Other events in Cambridge

Three Ways of Understanding Migration

No disabled toilet or step-free access.
Past event - 2017
16 May Doors open 6:30pm; Event 7:00pm-9:00pm
Panton Arms 43 Panton Street,
Cambridge CB2 1HL
Sold Out!
A review of the migration phenomenon from a literature, genetic and political point of view. Where is the migrants' heritage? How can we genetically track their movements? What is Europe currently doing about migrants? Please note that this event takes place on the ground floor and is accessible for those with impaired mobility.

My heritage, your heritage, our heritage? How migrant writers challenge the nostalgia of home and belonging

"In the UK and other European countries, immigrants are often portrayed as at odds with a perceived national heritage. This idea is challenged by Harvard scholar Svetlana Boym who claims that there are two kinds of nostalgia: one that tries to restore the past (often appropriated by right-wing populism) and another that tries to critically reflect on it. This talk will explore how migrants may be able to offer a more critical view of their country of origin and also help their host country to understand its heritage in a new way. In particular, we will look at literary texts that draw on them.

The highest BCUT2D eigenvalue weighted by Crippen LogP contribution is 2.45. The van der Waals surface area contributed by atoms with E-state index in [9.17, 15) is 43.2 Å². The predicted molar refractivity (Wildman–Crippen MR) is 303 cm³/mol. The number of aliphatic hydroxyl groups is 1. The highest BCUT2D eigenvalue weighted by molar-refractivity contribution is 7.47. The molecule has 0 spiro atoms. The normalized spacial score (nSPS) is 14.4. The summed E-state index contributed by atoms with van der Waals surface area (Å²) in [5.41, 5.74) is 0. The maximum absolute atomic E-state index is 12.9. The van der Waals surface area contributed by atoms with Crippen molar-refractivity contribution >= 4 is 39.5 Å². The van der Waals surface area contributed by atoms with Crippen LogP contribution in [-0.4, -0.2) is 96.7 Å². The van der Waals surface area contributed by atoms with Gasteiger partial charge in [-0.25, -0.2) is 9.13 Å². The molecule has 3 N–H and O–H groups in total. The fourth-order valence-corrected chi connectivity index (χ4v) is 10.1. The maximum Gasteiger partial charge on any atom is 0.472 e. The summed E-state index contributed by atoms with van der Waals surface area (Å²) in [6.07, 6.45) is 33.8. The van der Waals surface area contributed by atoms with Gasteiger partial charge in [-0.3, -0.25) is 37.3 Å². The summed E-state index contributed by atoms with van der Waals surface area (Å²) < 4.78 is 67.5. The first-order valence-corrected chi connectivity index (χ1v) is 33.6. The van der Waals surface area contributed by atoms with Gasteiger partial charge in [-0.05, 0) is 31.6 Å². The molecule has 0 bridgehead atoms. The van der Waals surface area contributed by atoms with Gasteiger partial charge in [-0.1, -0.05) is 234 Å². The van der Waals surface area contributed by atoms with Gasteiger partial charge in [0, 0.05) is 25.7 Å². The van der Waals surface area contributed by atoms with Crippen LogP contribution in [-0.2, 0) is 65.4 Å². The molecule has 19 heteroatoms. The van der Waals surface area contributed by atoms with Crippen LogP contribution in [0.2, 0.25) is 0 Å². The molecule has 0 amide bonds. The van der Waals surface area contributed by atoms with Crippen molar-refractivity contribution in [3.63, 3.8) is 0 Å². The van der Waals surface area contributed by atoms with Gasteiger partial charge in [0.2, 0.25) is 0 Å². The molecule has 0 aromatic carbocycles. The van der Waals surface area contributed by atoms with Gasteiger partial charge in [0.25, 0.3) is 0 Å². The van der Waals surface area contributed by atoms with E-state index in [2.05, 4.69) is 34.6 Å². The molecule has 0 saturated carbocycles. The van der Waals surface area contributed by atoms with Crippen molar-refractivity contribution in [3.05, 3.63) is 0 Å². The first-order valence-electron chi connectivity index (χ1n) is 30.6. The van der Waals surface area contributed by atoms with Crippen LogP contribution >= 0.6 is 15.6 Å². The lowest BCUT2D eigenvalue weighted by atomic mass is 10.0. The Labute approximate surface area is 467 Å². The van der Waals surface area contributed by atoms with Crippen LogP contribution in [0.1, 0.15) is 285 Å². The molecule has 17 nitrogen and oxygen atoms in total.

Gene trees and ancestors - the evolution of human populations

From their origins in Africa, humans have spread across the world in a series of migrations and mixing populations which have left a record in the DNA of every living individual. This talk will describe what genetics tells us about our evolutionary past and how we are related to each other, addressing questions such as: whether the Neanderthals really died out, why 'race' is not a concept in genetics, and whether you are a Viking.

The Global Governance of Migration and the Catholic Church: Beyond the "Pope Francis Effect"

This talk reflects on the global role of the Catholic Church both in terms of Institutional perspective and from the view point of the moral values and the political theology at the heart of the Christian tradition. It highlights the sui generis position of the Catholic Church vis a' vis policy and academic debates on the Global Governance of Migration.